21 21 Talent Development = Economic Development Sharing information on company closing and layoffs –Provides information on available labor pool and on physical assets now available Sharing information of company expansion –Working to enhance business growth by providing access to dislocated workers Identifying reasons companies leave and stay –Allows for change in policies, and an understanding of competitive advantage

22 22 Instant Labor Exchange (iLEX - Information Gathering Bears Fruit) Skill set analysis mapped to regional economy will result in the identification of career pathways Short-term training with sufficient notice/awareness of layoff will allow for workers to be trained prior to actual layoff Real world examples already happening

23 All Hands on Deck: UI as a Key Partner in Transition Management Partnering

24 24 UI = Workforce Development Workshare (Short-Term Compensation) –Allows employers to retain skilled workers (18 states) Self-Employment Assistance (SEA) –Allows entrepreneurship training while receiving UI –Possible linkages with ATAA and small business capitalization waiver under WIA (9 states) UI Training –Allows UI claimants to participate in WIA, TAA and other training programs to improve employability Additional Benefits during Training (ABT) –Additional, state-funded benefits for individuals in approved training (7 states) State funds available for training purposes

25 Dont Go It Alone Partnering and Leveraging United We Stand – Its not about Us and Them, its about serving the dislocated workers.. Partnering

26 26 TAA for Firms (U.S. Department of Commerce) Part of the Trade Act –Uses matching funds on a sliding scale Assistance to firms impacted by Trade –New Market Research –Marketing Enhancement –New Product Development –LEAN, ISO, MIS Improvements –Financial / Management Consulting

27 27 BREI (Business Retention and Expansion Intl.) Focus on retention and expansion of existing employers Traditionally has provided training for economic developers –Expanded to include Rapid Responders –Online and in person training Promotes WIRED concepts –Resource pooling between large and small firms with regard to employee training – critical mass

28 28 ACF – Private Outplacement (Association of Career Firms) Linking with Private Outplacement –Provides on-demand scalability –Offers the opportunity to better assist non- traditional users of the One-Stop system –Leverages marketing advantages –Increases program awareness

29 29 Staffing Firms Additional Job Opportunities –Often not posted in the states job bank Allows us to assist in meeting the needs of growth employers Temp jobs are not always bad jobs –Often fill the need of workers to quickly re- enter the workforce –If matched with training can serve as a bridge to more stable employment

30 Rapid Response Funding: Improving Services Actual examples of required and allowable activities that are funded through Rapid Response or activities that could be funded through Rapid Response DISCLAIMER: Discussion on allowability of specific activities with your Regional Office is strongly suggested. RR should only pay its fair share of certain activities. Innovation

31 31 Rapid Response Set-Aside 1.State-Based NEG –Rapid Response funds used to assist local areas in responding to events that do not otherwise qualify for a NEG 2.Gap-Filler –Covers the gap between layoff and NEG NEG funds used to replenish set-aside funds 3.Trade wrap around services actual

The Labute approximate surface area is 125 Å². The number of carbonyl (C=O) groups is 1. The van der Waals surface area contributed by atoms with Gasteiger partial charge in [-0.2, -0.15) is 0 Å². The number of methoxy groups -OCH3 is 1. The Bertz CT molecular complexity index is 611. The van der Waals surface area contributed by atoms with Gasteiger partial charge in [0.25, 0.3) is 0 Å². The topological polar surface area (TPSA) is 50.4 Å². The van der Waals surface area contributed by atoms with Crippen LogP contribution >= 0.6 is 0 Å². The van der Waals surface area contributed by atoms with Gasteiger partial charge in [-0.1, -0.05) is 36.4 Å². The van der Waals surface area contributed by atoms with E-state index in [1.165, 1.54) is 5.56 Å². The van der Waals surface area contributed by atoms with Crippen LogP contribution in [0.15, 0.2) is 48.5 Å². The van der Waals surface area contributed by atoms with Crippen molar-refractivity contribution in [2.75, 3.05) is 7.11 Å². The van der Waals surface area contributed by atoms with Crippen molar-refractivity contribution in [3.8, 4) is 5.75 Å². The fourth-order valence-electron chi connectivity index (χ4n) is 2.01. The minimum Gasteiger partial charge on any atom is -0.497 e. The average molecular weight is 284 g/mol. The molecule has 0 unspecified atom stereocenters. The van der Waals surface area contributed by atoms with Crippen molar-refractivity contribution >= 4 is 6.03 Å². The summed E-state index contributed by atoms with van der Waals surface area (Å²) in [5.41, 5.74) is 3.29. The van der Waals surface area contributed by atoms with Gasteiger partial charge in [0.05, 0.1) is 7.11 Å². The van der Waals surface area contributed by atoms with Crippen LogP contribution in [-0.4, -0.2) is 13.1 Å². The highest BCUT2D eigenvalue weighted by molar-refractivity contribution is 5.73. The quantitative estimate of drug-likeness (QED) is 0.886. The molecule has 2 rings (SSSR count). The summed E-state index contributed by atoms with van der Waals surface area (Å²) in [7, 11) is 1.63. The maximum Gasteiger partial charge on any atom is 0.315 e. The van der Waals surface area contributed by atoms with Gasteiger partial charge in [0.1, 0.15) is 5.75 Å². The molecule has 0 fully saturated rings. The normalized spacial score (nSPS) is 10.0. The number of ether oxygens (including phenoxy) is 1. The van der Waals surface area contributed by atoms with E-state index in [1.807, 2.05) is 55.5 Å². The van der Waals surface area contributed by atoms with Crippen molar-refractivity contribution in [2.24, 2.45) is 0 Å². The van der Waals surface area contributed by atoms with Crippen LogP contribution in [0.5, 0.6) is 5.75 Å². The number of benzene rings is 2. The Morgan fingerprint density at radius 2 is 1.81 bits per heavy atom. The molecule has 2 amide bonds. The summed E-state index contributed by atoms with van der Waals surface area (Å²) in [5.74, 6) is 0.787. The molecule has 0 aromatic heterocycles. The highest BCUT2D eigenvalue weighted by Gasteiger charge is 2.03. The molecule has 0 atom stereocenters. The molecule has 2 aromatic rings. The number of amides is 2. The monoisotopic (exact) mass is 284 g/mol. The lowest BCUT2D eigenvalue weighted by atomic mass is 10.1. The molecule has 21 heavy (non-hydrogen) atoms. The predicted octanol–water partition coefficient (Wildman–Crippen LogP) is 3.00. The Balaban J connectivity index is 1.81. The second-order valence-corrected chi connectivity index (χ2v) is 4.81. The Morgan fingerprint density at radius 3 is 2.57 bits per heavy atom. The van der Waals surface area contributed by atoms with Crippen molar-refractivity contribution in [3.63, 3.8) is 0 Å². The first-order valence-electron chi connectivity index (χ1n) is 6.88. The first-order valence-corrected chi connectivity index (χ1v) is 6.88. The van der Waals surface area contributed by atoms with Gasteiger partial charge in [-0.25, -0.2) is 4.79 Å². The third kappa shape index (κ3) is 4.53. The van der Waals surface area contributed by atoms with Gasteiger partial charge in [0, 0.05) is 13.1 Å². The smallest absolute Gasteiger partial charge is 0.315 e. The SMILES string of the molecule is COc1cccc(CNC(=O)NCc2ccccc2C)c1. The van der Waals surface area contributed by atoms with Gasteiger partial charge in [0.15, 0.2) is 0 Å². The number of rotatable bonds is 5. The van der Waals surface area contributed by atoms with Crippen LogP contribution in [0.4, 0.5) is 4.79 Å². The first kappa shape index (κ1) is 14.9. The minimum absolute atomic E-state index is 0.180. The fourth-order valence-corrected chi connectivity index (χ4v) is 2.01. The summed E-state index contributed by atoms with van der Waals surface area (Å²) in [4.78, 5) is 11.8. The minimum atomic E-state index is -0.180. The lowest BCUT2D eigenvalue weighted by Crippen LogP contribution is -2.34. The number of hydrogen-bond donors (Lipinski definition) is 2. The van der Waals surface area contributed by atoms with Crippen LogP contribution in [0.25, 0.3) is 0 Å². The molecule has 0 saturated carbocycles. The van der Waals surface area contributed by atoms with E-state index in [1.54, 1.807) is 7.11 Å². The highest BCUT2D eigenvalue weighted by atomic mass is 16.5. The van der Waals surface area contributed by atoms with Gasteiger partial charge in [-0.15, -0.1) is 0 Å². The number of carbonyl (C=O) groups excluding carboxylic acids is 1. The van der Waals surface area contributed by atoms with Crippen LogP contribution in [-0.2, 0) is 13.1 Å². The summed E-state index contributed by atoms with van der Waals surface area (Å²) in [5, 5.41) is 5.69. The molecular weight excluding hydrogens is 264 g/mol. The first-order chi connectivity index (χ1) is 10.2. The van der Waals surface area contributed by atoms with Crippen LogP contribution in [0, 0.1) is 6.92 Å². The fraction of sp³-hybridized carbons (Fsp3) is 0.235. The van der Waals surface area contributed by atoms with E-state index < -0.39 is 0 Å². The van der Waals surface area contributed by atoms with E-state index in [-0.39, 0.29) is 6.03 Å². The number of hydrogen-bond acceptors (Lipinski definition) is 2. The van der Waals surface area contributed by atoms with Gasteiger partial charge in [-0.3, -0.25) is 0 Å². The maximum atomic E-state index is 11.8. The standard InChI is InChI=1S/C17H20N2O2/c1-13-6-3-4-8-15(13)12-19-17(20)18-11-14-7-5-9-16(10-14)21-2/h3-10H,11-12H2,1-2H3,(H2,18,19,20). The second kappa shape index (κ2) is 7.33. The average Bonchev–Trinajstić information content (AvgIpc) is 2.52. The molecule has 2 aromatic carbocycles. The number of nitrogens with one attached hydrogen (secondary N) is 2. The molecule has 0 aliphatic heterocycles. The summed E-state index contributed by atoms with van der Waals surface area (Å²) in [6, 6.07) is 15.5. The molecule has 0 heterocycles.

32 32 Business Visitation Programs Intention is to approach at-risk employers with information on Rapid Response and One-Stop services BEFORE there are layoffs –Does not wait for first contact with employer to be in relation to layoffs Link at-risk businesses with financial planning, technology planning, marketing and job training resources (layoff aversion) Ongoing effort, not a one-time event allowable

33 33 Supplemental DW Funds Any local that expends 70% of their DW funds and experiences additional layoffs may apply to the state for supplemental funds Supplemental funds are made available from RR funds under 665.340 –Same model as the Trade Reserve Funds actual (required activity)

34 34 Small Business Assistance Services 667.262(b)(4) Active participation in local business resource centers (incubators) [One-Stops] to provide technical assistance to small and new business to reduce the rate of business failure; [added] Possible Technical Assistance Areas (HR Related): Resolving Conflict, Assisting Troubled and Difficult Employees, Managing Employee Turnover and Absenteeism, Supervisory Skills Enrichment (Human Resource Seminars) allowable (discussion with ETA suggested)

35 35 Disaster Response Coordination with FEMA and state emergency management agency –Co-location at disaster assistance centers / shelters Job search assistance Job order management Temporary one-stops NEG Preparation To be fully prepared, states must conduct disaster response exercises actual

36 Summary Planning Prevention Partnering

37 37 Planning RIGs can provide resources to allow for the development of strategic plans to address dislocations and transition –Most activities also allowable under other WIA funds Information Gathering is essential –Allowable and required under WIA –The more information available, the better a regions ability to transition their workforce The Employer The Employee The Economy

38 38 Prevention Rapid Response –Instant Labor Exchange –Services Prior to Layoff Business Visitation Programs At-Risk Sectoral Analysis Skill Set Mapping –Services to Growth Employers Linkages with Economic Development

39 39 Partnering Internal Partners –UI, Apprenticeship, Job Corps, Older Worker Program External Partners –BREI (Economic Development) –TAA for Firms (Economic Development) –USDA –Outplacement Firms & Staffing Firms –Educational Institutions –Employers –Many, many others…

40 40 Innovation Push the Envelope –Break down local and state barriers to innovation Embrace Innovation –Dislocated workers are depending on you! Talk to the Feds –No really! We know people dealing with the same issues that you are.

41 41 Websites 2006 Rapid Response Summit Presentations: ETA – Layoffs ETA – WIRED

42 42 Questions?

43 43 Thank You! Timothy Theberge ETA Region 1 - Boston 617-788-0139 Lee Reynolds ETA Region 1 – Boston 617-788-0130